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Is your bedroom making you sick? What to know about indoor allergens

With the spring season just around the corner, now is the time to begin allergy-proofing your home, and the bedroom is a great place to start.

Studies have shown that a large portion of American homes test positive for such indoor allergens as dust, mold or pet dander, and it’s quite common for these allergens to appear in the bedroom.

Dust mites are the most common indoor allergen. In order to help curb dust mites, hypoallergenic covers for beds, mattresses, box springs and pillows are recommended. It’s also important to use bedding that is washable, rather than quilts, throws, or comforters that are normally sent out for dry cleaning. Wash your bedding weekly in hot water to kill dust mites.

Kids and pets

Children’s rooms are important, too. Many children like to pile stuffed animals on their beds, but dust mites love to hide on them. Try to limit stuffed animals to one or two in the bedroom, and make sure they’re washable.

Unfortunately, our four-legged family members can also wreak havoc on our allergies. As for pet dander, it’s especially important to keep pets out of the bedroom and out of your bed if you suffer from environmental allergies. Even if you are not allergic to pet dander specifically, pets carry other allergens via their fur, which can present a problem.

Carpets, curtains and clothing

Keeping carpets and thick curtains at a minimum in the bedroom can also significantly reduce allergy-inducing triggers. Carpet is a great place for allergens to collect, and floors such as hardwood or laminate are easier to keep clean and allergy-free.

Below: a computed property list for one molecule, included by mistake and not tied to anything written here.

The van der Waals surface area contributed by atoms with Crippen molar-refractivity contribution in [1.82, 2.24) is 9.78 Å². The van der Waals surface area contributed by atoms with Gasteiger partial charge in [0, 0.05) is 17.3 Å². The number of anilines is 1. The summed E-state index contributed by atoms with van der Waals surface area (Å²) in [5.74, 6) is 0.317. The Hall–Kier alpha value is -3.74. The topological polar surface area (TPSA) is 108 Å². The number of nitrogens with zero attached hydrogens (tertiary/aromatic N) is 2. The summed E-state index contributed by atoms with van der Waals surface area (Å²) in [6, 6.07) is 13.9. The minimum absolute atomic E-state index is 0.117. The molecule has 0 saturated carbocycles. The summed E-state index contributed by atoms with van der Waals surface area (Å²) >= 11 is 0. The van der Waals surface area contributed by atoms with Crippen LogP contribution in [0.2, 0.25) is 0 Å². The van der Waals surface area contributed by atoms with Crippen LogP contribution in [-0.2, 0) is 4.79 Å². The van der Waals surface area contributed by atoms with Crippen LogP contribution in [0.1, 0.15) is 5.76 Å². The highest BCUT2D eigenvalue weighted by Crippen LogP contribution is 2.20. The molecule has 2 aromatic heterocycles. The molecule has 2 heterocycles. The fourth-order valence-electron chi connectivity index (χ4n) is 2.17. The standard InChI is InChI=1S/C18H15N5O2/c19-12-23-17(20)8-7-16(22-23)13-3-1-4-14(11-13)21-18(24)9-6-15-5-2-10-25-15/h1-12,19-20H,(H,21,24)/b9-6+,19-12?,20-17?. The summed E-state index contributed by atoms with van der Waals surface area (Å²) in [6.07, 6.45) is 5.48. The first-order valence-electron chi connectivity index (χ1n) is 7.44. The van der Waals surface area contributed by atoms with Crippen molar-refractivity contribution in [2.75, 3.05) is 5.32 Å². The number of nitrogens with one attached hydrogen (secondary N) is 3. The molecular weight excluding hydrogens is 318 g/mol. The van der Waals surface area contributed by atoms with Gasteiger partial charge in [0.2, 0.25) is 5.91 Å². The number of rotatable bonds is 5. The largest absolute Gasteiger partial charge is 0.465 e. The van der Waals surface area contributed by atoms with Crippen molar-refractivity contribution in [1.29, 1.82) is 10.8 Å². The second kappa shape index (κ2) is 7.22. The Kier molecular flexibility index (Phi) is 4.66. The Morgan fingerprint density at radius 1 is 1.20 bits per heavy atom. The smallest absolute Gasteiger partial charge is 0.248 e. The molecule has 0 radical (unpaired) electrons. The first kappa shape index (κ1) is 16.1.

Use of an air filter in the bedroom, such as one with a high-efficiency particulate absorption (HEPA) filter, can also help. This does not purify the air, but rather helps to reduce common airborne allergens.

During the heavy pollen season, you may wish to undress in another room and take a shower before bedtime. Pollen easily collects on clothing, and undressing in the bedroom can mean that you’re bringing pollen in to the room with you.

When it’s time to see a professional

If these tricks don’t alleviate your sneezing, coughing and itching, it may be time to speak with a health care provider. Family physicians or specialists such as allergists and immunologists are great starting points.

Sara Tyson, PA-C, allergy & immunology, sleep medicine, Mount Nittany Physician Group.
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